What are your actions saying? What do you do when you are alone, or when your plans are interrupted, or you are disappointed, or your weakness is exposed, or you’re tempted to fear, or someone else prospers or excels you, or you’re called on to help meet someone else’s financial need? How much of a priority do you make your local church? How willing are you to serve obscurely? When those who are closest to you are honest, those who observe you in your unguarded, uncalculated moments, what do they hear from your actions? These are exposing and convicting questions. Jesus had perfect consistency between his words and works. None of the rest of us has this yet.
A sentimentalist is one who delights to have high and devout emotions stirred whilst reading in an armchair, or in a prayer meeting, but he never translates his emotions into action. Consequently, a sentimentalist is usually callous, self-centred and selfish, because the emotions he likes to have stirred do not cost him anything.
It seems like a lot of people who say they know Jesus have all the right words and all the right moves, but what they don’t have is sincerity and authenticity. They talk a big game and use a bunch of twenty-pound words to describe an otherwise simple idea about faith. But in reality, they never really do anything. It’s like a guy with a cowboy hat, one duck, one cow, and a tractor calling himself a rancher. We don’t want to be all hat and no cattle when it comes to faith.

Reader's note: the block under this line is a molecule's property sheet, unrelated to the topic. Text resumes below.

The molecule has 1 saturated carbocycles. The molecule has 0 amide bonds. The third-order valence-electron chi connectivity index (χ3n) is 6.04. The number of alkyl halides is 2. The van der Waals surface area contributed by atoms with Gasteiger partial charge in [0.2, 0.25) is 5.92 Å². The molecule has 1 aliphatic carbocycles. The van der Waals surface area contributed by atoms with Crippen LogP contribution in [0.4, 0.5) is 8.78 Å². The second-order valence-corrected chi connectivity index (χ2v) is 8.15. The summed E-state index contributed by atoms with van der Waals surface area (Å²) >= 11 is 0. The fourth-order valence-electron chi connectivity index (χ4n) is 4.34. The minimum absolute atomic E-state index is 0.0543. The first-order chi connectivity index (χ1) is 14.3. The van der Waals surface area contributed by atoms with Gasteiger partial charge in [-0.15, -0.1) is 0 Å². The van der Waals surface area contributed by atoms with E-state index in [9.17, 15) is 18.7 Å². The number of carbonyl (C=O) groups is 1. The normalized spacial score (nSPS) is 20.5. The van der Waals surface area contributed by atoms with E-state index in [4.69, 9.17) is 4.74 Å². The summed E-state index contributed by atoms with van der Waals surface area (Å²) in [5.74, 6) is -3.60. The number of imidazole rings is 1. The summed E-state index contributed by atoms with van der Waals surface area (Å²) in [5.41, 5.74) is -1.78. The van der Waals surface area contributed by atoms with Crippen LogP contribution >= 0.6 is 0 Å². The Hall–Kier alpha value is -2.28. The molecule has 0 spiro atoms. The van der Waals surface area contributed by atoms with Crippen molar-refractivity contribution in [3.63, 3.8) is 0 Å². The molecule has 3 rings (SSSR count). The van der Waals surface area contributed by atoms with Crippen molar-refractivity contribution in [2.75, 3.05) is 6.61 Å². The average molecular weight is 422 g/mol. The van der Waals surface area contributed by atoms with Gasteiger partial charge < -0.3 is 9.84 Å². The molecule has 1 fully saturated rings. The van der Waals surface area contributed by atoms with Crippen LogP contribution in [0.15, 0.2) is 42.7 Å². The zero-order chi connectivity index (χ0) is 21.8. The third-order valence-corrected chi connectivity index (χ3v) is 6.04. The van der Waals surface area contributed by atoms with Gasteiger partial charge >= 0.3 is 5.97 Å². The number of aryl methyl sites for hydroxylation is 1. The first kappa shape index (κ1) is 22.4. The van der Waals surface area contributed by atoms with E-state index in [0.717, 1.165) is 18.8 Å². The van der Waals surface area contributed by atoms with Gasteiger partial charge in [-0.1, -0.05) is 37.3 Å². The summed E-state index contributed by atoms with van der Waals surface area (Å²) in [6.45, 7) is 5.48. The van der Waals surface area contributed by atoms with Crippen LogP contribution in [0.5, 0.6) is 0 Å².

Race, justice, and biblical worship: “Take away from me the noise of your songs. But let justice roll down like waters…” (Amos 5:23-24). We are fooling ourselves if we think God is pleased while we sing our songs and stay silent about injustice.
Some people talk about wanting to resolve their conflicts, but more often, they really have a secret, sometimes subconscious agenda to keep the fight going. The trick is figuring out what’s really underneath. Are they all Christianese and just looking to swap big Christian words like knives? Or do they want to model what Jesus said, risk being wronged, and through that, experience just how big God is?
There are three simple steps that we can take in our lives to protect or repair our reputation and maintain our spiritual sincerity. The first step is to pray. We commit our plans to God and ask Him to guard our hearts against insincerity. We ask Him to make us aware, through the prompting of the Holy Spirit, of past interactions in which we were less than sincere. This gives us the opportunity to seek out people we may have offended and make amends. The second step is to examine ourselves. The roots of our insincerity could spring from a desire to be liked (saying things people want to hear) or a cavalier attitude toward making plans (agreeing to things without first checking schedules), or from a place of ignorance (being unaware of how others perceive us)… The third step is to place a renewed emphasis on sincerity and integrity. We do this in both big and small ways… We build a reputation as someone whose walk with Christ is genuine and sincere.
How often have you and I helped to keep sinners easy in their sin, by our inconsistency! Had we been true Christians, the wicked man would often have been pricked to the heart, and his conscience would have convicted him.
Promoting self under the guise of promoting Christ is currently so common as to excite little notice.
Every time I see a post or comment “calling someone out,” I’m struck by how we use our self–righteousness as a rationale to humiliate, punish, and even destroy someone’s value as a person. But when Jesus, in genuine righteousness, calls someone out, it’s to restore, heal, and bring him or her fully to life.
“Lazarus, come forth!” (John 11:43)
When thou prayest, rather let thy heart be without words than thy words be without heart.